July 17, 2013
Efforts by Congress to improve the supply of helium to users, including the scientific community, is inching toward a conclusion after more than a year of intensive efforts by APS and other end users. Without new legislation, the authority of the Bureau of Land Management to continue to sell helium ends when its debt is repaid on Oct. 7. To prevent the consequential market disruptions and highly damaging effects on R&D, two congressional committees of jurisdiction — the House Committee on Natural Resources and the Senate Energy and Natural Resources Committee — have drafted legislation that must be passed and signed into law before the October deadline.
The House of Representatives recently passed the Responsible Helium Administration and Stewardship Act (H.R. 527), which would establish an auction mechanism to permit the sell-off of the federal helium reserve, except for 3 billion cubic feet to be held back for federal use. The bill was approved by the House on April 26. The Senate Energy and Natural Resources Committee approved its version of the bill, The Helium Stewardship Act of 2013 (S. 783), on June 18. The bills differ on a number of key points, including the pace at which the helium would be auctioned off. The Senate bill slows the auction process down to allow for a longer transition to a market-based system.
Two critical steps remain until the bill reaches President Obama’s desk.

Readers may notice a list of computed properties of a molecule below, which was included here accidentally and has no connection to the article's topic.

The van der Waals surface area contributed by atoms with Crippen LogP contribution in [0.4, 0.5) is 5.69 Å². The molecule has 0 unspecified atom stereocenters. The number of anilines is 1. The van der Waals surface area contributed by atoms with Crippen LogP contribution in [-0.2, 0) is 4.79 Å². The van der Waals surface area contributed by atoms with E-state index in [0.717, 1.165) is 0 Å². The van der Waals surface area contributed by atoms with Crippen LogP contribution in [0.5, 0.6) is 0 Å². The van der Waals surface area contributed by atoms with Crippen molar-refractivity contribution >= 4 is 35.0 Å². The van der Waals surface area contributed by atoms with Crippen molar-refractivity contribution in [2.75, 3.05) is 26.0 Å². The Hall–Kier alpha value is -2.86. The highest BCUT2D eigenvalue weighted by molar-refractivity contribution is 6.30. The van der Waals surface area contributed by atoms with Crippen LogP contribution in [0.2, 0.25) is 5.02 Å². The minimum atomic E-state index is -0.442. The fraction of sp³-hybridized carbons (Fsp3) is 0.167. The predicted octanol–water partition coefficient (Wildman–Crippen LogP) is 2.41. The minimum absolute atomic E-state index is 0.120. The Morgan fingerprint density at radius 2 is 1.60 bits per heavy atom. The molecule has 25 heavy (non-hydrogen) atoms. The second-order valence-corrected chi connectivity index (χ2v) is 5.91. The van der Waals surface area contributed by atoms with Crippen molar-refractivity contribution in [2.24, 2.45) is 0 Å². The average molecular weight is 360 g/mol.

First, the Senate must consider S. 783 on the floor and vote on it either during the very few legislative days remaining before the August recess or when Congress reconvenes in September when it is likely to be consumed with avoiding a government shutdown at the end of the fiscal year and addressing the debt ceiling. Despite op-eds and news articles that have warned of the looming problem, many members Congress do not appreciate the urgency of the helium legislation. Should that sentiment persist through the Oct. 7 deadline, there is a risk that more than 50 percent of the nation’s helium supply will be unavailable after that date.
The second crucial step is a House-Senate conference to resolve any differences. The pace at which the auction of the helium occurs could become a stumbling block.
APS continues to participate in a small coalition of helium end users in the high-tech industry that has been working with Senate and House staff to ensure user concerns are adequately addressed in the proposed legislation. APS has also been working to strengthen provisions related to the “In-Kind” program that benefits the research community.
Policy news and viewpoints for the physics community. The analysis and opinions are those of the APS Office of Public Affairs and do not necessarily represent the entire Society.